According to Chicago Historian (and friend) Rolf Achilles, the Healy & Millet windows also won the “Purchase Prize” to be exhibited in the Museum of Decorative Arts in Paris. It’s a much longer story, but the short version is that these windows were subsequently seen by the men who became the foremost European Art Nouveau artists & architects, and, along with some additional exposure for opalescent glass via Siegfried Bing, KOG received thousands of orders for their glass, which was used in Art Nouveau buildings all over France and Europe, and now, in the Paris Temple as well. Of course we are very happy to have furthered the Paris – Chicago – Art Nouveau – Art Glass connection!
We chose specific flowers as a thematic basis for each room, and used others as a leitmotif. These include Lavender, the Martagon Lily, the Water Lily, the Cornflower, the Lilac, the Hollyhock, and the Madonna Lily.
Lavender represents love, devotion, and cleanliness.
On the stem, the Martagon Lily represents immortality, and used alone it is purity and innocence.
The Water Lily is emblematic of rebirth.
The Cornflower represents blessedness, hope in love, and friendship, but we also chose it for the special significance it has in France, being a National Symbol of Remembrance and the eternal symbol of those who died for France in The Great War (WWI). Every year fabric versions are sold to fund the care of veterans. Read more about it’s national significance here.
The Lilac represents Christianity and rebirth, as it often blooms around Easter.
The Hollyhock represents generosity, beneficialness, and plenitude, in addition to being a metaphor for spiritual development, as they require full sun to grow and develop.
The Madonna Lily represents purity, virtue, faith, and wisdom. Additionally it is often described as the basis for the Fleur-de-Lis, the National Symbol of France.
Our designs were inspired by the flora of the French countryside and our window motifs reference the work of the incredible French glass artists of the past, including Jacques Gruber, Emile Galle, Desire Christian, Les Frères Daum, and Albert Dammouse, among others.
In the design of the glass, Matt also referenced his own personal sketches from the garden of his family in Sussargues, France – made 10 years prior to the work on the Temple. You never know when old sketches will come in handy! Of course it is hard to produce such designs without inspiration from John La Farge and Louis Comfort Tiffany as well.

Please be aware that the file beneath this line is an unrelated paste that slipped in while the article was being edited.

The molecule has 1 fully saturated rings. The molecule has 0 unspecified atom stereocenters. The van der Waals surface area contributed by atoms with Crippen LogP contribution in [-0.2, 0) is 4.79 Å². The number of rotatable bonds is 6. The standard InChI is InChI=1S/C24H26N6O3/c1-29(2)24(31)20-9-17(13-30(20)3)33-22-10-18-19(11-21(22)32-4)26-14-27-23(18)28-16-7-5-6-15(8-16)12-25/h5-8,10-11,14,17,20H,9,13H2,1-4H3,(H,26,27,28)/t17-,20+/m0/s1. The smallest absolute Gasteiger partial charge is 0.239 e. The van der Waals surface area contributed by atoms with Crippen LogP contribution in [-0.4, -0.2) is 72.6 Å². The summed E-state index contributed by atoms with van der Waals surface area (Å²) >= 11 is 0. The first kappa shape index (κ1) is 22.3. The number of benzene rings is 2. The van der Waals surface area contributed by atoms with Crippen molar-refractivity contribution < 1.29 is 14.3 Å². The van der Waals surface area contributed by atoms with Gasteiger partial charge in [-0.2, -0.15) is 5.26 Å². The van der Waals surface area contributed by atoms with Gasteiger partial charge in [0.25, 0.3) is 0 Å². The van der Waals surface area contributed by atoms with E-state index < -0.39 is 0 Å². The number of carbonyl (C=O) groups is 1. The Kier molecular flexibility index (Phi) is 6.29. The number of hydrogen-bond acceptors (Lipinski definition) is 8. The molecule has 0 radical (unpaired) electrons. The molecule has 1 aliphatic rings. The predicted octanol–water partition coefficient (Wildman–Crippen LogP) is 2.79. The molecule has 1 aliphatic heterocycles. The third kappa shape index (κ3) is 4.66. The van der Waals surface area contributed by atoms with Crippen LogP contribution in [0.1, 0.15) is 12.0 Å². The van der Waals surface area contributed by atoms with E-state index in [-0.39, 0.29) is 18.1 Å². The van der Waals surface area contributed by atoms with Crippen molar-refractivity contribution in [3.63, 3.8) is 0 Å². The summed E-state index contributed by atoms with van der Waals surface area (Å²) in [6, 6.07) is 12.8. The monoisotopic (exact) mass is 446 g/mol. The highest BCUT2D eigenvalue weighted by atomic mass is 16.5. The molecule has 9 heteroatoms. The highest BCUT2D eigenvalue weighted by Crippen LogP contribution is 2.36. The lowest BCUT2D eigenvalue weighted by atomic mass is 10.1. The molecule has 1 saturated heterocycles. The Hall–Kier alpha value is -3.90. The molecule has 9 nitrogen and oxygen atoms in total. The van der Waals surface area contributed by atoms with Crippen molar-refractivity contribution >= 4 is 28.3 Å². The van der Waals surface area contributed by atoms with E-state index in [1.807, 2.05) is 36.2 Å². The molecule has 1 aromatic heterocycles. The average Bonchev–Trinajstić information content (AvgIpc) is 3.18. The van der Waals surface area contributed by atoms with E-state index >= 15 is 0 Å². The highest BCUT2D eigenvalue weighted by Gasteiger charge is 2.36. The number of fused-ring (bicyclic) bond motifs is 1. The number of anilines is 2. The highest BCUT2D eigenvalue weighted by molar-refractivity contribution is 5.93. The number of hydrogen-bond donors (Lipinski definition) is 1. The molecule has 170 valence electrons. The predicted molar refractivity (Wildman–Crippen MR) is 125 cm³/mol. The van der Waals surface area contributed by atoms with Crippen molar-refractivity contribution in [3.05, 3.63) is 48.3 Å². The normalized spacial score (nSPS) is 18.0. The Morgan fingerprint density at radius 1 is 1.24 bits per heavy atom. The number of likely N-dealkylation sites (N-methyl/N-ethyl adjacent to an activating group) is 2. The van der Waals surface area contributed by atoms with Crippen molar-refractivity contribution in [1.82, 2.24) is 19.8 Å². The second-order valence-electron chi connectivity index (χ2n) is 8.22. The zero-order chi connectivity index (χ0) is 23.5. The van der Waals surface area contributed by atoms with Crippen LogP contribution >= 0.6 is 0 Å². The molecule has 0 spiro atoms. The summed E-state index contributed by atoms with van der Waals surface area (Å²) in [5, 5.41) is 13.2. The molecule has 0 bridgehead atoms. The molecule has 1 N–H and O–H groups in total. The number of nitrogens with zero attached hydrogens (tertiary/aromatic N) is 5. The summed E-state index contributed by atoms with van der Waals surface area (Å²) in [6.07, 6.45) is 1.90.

The progression of the flowers within the windows is a metaphor for a faith-filled experience – starting at the base of the windows there are only buds, representing potential.
As the eye travels up the windows the buds begin to open and culminate in a full bloom at the top.
The upward growth is a metaphor for moving toward the light, the ultimate goal of faith being to grow closest to God, and the full blossom represents the fulfillment of potential. The blossoms also gather together as they bloom, representative of the shared experience.
The windows are designed to be seen together, across the multiple floor levels, from the exterior…
…which, as we intended, really comes to life after sunset.
Before the Open House began, we were invited on a “VIP” tour with members of Church Leadership, and visited on the 11th of April. The photos truly do the building no justice. The rooms are ethereal and there’s an incredible sense of peace and grace in the building.
The entire building is so wonderful that there were moments we were moved to tears. Apparently we were not alone, as we heard more than a few stories of the tears visitors have already shed (of joy!). This is our hope for the years to come, that the beauty here exalts a mundane day into a magnificent one and continues to touch people on an emotional level.
This delicate North Shore addition adds six new rooms and an elevator – all of which function as petite gallery spaces for the homeowners’ Asian Art collection.
Each room was conceived in an entirely different aesthetic, including Japanese, Chinese, western European – even one room in the form of European-interpretation-of-Asian: a whimsical muraled “Chinoiserie.”